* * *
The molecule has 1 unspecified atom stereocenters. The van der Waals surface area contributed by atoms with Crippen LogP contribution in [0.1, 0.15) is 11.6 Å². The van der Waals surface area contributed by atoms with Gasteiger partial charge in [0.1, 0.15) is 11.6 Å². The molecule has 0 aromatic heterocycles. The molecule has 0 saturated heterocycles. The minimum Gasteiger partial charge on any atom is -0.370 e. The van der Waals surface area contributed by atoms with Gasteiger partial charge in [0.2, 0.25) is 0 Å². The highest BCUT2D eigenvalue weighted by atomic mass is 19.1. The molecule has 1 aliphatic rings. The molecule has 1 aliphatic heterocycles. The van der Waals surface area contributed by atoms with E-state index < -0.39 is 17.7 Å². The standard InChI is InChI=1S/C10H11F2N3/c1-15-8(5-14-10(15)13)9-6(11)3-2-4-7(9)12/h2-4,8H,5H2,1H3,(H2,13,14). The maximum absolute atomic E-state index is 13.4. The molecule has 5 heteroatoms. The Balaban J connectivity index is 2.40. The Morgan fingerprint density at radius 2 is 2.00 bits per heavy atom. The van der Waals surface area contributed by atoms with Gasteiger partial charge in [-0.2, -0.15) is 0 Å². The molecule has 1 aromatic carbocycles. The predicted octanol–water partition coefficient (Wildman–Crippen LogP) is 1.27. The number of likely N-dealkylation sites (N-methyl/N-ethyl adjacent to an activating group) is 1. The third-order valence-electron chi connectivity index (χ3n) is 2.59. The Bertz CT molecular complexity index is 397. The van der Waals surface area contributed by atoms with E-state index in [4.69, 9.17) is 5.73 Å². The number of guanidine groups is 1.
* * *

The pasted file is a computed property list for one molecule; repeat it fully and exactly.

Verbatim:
The molecule has 1 unspecified atom stereocenters. The van der Waals surface area contributed by atoms with Crippen LogP contribution in [0.1, 0.15) is 11.6 Å². The van der Waals surface area contributed by atoms with Gasteiger partial charge in [0.1, 0.15) is 11.6 Å². The molecule has 0 aromatic heterocycles. The molecule has 0 saturated heterocycles. The minimum Gasteiger partial charge on any atom is -0.370 e. The van der Waals surface area contributed by atoms with Gasteiger partial charge in [0.2, 0.25) is 0 Å². The highest BCUT2D eigenvalue weighted by atomic mass is 19.1. The molecule has 1 aliphatic rings. The molecule has 1 aliphatic heterocycles. The van der Waals surface area contributed by atoms with E-state index < -0.39 is 17.7 Å². The standard InChI is InChI=1S/C10H11F2N3/c1-15-8(5-14-10(15)13)9-6(11)3-2-4-7(9)12/h2-4,8H,5H2,1H3,(H2,13,14). The maximum absolute atomic E-state index is 13.4. The molecule has 5 heteroatoms. The Balaban J connectivity index is 2.40. The Morgan fingerprint density at radius 2 is 2.00 bits per heavy atom. The van der Waals surface area contributed by atoms with Gasteiger partial charge in [-0.2, -0.15) is 0 Å². The molecule has 1 aromatic carbocycles. The predicted octanol–water partition coefficient (Wildman–Crippen LogP) is 1.27. The number of likely N-dealkylation sites (N-methyl/N-ethyl adjacent to an activating group) is 1. The third-order valence-electron chi connectivity index (χ3n) is 2.59. The Bertz CT molecular complexity index is 397. The van der Waals surface area contributed by atoms with E-state index in [4.69, 9.17) is 5.73 Å². The number of guanidine groups is 1.